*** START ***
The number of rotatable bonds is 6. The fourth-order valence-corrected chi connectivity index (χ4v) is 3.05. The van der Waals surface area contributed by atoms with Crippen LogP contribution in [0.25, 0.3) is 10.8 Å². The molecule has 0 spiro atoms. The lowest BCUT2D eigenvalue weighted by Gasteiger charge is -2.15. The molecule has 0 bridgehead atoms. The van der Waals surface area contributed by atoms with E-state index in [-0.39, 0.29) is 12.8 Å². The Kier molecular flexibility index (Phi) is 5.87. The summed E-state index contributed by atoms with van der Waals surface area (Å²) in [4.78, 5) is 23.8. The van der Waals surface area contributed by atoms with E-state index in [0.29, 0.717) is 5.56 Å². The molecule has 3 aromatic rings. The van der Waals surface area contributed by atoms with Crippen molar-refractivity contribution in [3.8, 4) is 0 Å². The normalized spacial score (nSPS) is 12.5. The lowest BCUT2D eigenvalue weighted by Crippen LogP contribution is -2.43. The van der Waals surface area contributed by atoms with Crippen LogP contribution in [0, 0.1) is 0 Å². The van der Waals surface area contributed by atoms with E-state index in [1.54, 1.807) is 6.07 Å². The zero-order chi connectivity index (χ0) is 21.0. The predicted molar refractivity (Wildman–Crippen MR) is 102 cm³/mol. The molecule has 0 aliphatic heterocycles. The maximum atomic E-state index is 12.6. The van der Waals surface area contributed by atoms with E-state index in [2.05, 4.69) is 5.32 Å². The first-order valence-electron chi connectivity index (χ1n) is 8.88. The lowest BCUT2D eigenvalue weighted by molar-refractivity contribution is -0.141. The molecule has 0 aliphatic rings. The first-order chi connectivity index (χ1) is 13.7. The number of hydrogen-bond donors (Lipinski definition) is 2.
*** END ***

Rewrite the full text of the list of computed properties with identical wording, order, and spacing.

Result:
The number of rotatable bonds is 6. The fourth-order valence-corrected chi connectivity index (χ4v) is 3.05. The van der Waals surface area contributed by atoms with Crippen LogP contribution in [0.25, 0.3) is 10.8 Å². The molecule has 0 spiro atoms. The lowest BCUT2D eigenvalue weighted by Gasteiger charge is -2.15. The molecule has 0 bridgehead atoms. The van der Waals surface area contributed by atoms with E-state index in [-0.39, 0.29) is 12.8 Å². The Kier molecular flexibility index (Phi) is 5.87. The summed E-state index contributed by atoms with van der Waals surface area (Å²) in [4.78, 5) is 23.8. The van der Waals surface area contributed by atoms with E-state index in [0.29, 0.717) is 5.56 Å². The molecule has 3 aromatic rings. The van der Waals surface area contributed by atoms with Crippen molar-refractivity contribution in [3.8, 4) is 0 Å². The normalized spacial score (nSPS) is 12.5. The lowest BCUT2D eigenvalue weighted by Crippen LogP contribution is -2.43. The van der Waals surface area contributed by atoms with Crippen LogP contribution in [0, 0.1) is 0 Å². The van der Waals surface area contributed by atoms with E-state index in [1.54, 1.807) is 6.07 Å². The zero-order chi connectivity index (χ0) is 21.0. The predicted molar refractivity (Wildman–Crippen MR) is 102 cm³/mol. The molecule has 0 aliphatic heterocycles. The maximum atomic E-state index is 12.6. The van der Waals surface area contributed by atoms with E-state index in [2.05, 4.69) is 5.32 Å². The first-order valence-electron chi connectivity index (χ1n) is 8.88. The lowest BCUT2D eigenvalue weighted by molar-refractivity contribution is -0.141. The molecule has 0 aliphatic rings. The first-order chi connectivity index (χ1) is 13.7. The number of hydrogen-bond donors (Lipinski definition) is 2.